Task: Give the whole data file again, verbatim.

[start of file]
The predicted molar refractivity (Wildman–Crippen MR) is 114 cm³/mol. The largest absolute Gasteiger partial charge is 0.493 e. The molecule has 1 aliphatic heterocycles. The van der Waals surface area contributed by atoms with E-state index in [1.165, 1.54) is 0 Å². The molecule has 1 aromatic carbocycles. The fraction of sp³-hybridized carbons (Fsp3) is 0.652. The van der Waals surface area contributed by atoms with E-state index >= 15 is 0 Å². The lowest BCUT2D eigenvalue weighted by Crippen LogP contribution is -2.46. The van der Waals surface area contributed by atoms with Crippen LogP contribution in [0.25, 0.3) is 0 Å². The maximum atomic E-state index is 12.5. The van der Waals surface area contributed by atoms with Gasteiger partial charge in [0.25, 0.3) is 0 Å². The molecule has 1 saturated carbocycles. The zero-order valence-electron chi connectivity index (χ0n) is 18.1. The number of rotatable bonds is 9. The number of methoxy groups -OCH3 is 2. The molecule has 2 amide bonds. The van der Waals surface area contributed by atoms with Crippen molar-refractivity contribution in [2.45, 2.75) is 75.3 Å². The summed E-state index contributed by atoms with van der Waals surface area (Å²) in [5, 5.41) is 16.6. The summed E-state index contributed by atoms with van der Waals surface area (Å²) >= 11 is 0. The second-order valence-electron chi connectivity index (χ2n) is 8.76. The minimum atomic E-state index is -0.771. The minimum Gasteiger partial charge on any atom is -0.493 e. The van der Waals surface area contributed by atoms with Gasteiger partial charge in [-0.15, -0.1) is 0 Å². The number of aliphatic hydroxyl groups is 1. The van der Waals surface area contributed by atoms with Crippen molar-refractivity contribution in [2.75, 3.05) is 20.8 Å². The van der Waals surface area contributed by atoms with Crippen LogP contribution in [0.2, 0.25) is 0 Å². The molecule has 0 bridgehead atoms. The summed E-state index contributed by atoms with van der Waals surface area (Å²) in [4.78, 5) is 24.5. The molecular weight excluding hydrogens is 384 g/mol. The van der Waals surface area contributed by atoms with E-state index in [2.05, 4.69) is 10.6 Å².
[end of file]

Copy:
The predicted molar refractivity (Wildman–Crippen MR) is 114 cm³/mol. The largest absolute Gasteiger partial charge is 0.493 e. The molecule has 1 aliphatic heterocycles. The van der Waals surface area contributed by atoms with E-state index in [1.165, 1.54) is 0 Å². The molecule has 1 aromatic carbocycles. The fraction of sp³-hybridized carbons (Fsp3) is 0.652. The van der Waals surface area contributed by atoms with E-state index >= 15 is 0 Å². The lowest BCUT2D eigenvalue weighted by Crippen LogP contribution is -2.46. The van der Waals surface area contributed by atoms with Crippen LogP contribution in [0.25, 0.3) is 0 Å². The maximum atomic E-state index is 12.5. The van der Waals surface area contributed by atoms with Gasteiger partial charge in [0.25, 0.3) is 0 Å². The molecule has 1 saturated carbocycles. The zero-order valence-electron chi connectivity index (χ0n) is 18.1. The number of rotatable bonds is 9. The number of methoxy groups -OCH3 is 2. The molecule has 2 amide bonds. The van der Waals surface area contributed by atoms with Crippen molar-refractivity contribution in [2.45, 2.75) is 75.3 Å². The summed E-state index contributed by atoms with van der Waals surface area (Å²) in [5, 5.41) is 16.6. The summed E-state index contributed by atoms with van der Waals surface area (Å²) >= 11 is 0. The second-order valence-electron chi connectivity index (χ2n) is 8.76. The minimum atomic E-state index is -0.771. The minimum Gasteiger partial charge on any atom is -0.493 e. The van der Waals surface area contributed by atoms with Gasteiger partial charge in [-0.15, -0.1) is 0 Å². The number of aliphatic hydroxyl groups is 1. The van der Waals surface area contributed by atoms with Crippen molar-refractivity contribution in [2.75, 3.05) is 20.8 Å². The van der Waals surface area contributed by atoms with Crippen LogP contribution in [0.2, 0.25) is 0 Å². The molecule has 0 bridgehead atoms. The summed E-state index contributed by atoms with van der Waals surface area (Å²) in [4.78, 5) is 24.5. The molecular weight excluding hydrogens is 384 g/mol. The van der Waals surface area contributed by atoms with E-state index in [2.05, 4.69) is 10.6 Å².